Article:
How to find free or cheap iOS design assistance?
February 19, 2016 7:24 AM   Subscribe

I'm a midcareer technical professional who is learning Swift and building an iOS app that I plan to release for free. I'm not much of a designer and I don't really want to be one; I'm used to working with staff designers and implementing their designs. What are some places where I can try to enlist free or cheap design help?

I'm looking for some free or cheap iOS design assistance. The app that I'm building is a learning project for me that I plan to release for free, but I'd still like it to look its best. I posted the project in Metafilter Jobs so there are some more details there. I plan to reach out to my friends on social media, and reach out to the graphic design program at the local community college and at the University of Washington (I'm in Seattle).

Where are some other places that I might get the word out about this opportunity? And if you have suggestions about how to frame it to appeal better to the correct audience, that would be welcome. Thanks!
posted by Kwine to Media & Arts (6 answers total) 4 users marked this as a favorite
 
While I understand the position that you are in and appreciate what you are trying to accomplish, I feel that I would be remiss if I did not provide you with these links which express — one in a serious manner and the other more tongue-in-cheek — the position of the professional design community at large on requests such as this:
- American Institute of Graphic Arts (AIGA) Position on Spec Work
- Say No To Spec (video)
I truly wish you the best of luck in realizing your project. But I hope you'll reconsider asking design professionals — or even design students who endeavor to be professionals — to do their job for free.
posted by D.Billy at 11:05 AM on February 19, 2016 [6 favorites]


Response by poster: Thanks for your feedback. I hadn't realized that even aspiring designers expect to be paid, even for projects that have no economic aim. That wouldn't be the case in my field. Many of the most interesting and worthwhile pieces of software have been developed for free and with no expectation of economic return, by established professional software developers.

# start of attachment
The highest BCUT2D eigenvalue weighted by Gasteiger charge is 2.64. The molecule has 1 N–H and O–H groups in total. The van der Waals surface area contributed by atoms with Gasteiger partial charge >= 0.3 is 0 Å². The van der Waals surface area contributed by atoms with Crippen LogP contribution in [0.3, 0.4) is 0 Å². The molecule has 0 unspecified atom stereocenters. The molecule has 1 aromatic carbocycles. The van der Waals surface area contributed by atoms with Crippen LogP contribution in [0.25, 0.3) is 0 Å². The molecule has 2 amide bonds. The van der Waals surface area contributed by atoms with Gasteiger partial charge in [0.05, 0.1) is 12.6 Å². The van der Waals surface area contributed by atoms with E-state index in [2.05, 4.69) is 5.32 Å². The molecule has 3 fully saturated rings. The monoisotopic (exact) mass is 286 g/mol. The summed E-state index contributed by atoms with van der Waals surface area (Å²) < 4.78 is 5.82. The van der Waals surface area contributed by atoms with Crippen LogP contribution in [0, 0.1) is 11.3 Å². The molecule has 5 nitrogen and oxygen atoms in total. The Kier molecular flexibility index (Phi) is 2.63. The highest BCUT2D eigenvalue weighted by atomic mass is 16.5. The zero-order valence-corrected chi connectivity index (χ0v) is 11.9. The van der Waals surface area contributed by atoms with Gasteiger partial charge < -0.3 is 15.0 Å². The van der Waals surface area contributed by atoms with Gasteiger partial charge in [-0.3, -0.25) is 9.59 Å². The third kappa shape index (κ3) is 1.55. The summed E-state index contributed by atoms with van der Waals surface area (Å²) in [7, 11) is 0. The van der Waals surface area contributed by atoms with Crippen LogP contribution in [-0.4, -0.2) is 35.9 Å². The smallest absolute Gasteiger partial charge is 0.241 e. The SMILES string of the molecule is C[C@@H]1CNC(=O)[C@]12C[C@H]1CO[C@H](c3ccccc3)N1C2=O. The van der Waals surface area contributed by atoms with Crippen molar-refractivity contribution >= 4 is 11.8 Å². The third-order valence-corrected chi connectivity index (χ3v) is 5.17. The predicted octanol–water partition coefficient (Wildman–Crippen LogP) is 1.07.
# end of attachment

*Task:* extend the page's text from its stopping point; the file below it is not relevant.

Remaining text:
How would you suggest that I proceed?
posted by Kwine at 1:31 PM on February 19, 2016


The basic difference there is that those of us with software development skills generally don't have a hard time finding actual paying work. Designers are constantly being asked to do work for free. It's easy for developers to "give work away" because doing so hasn't seriously impaired the market for paid work.

Also, it's worth noting that many open source projects are those that developers themselves benefit from; we build stuff and it makes us all better off. Designers, on the other hand, are generally asked to do free work that benefits a non-paying client and isn't really helping anybody else.

All of which comes down to this: The work you're asking a designer to do, for free, is not equivalent to the free work you associate with open-source software development, and you should proceed by offering fair payment for professional skills.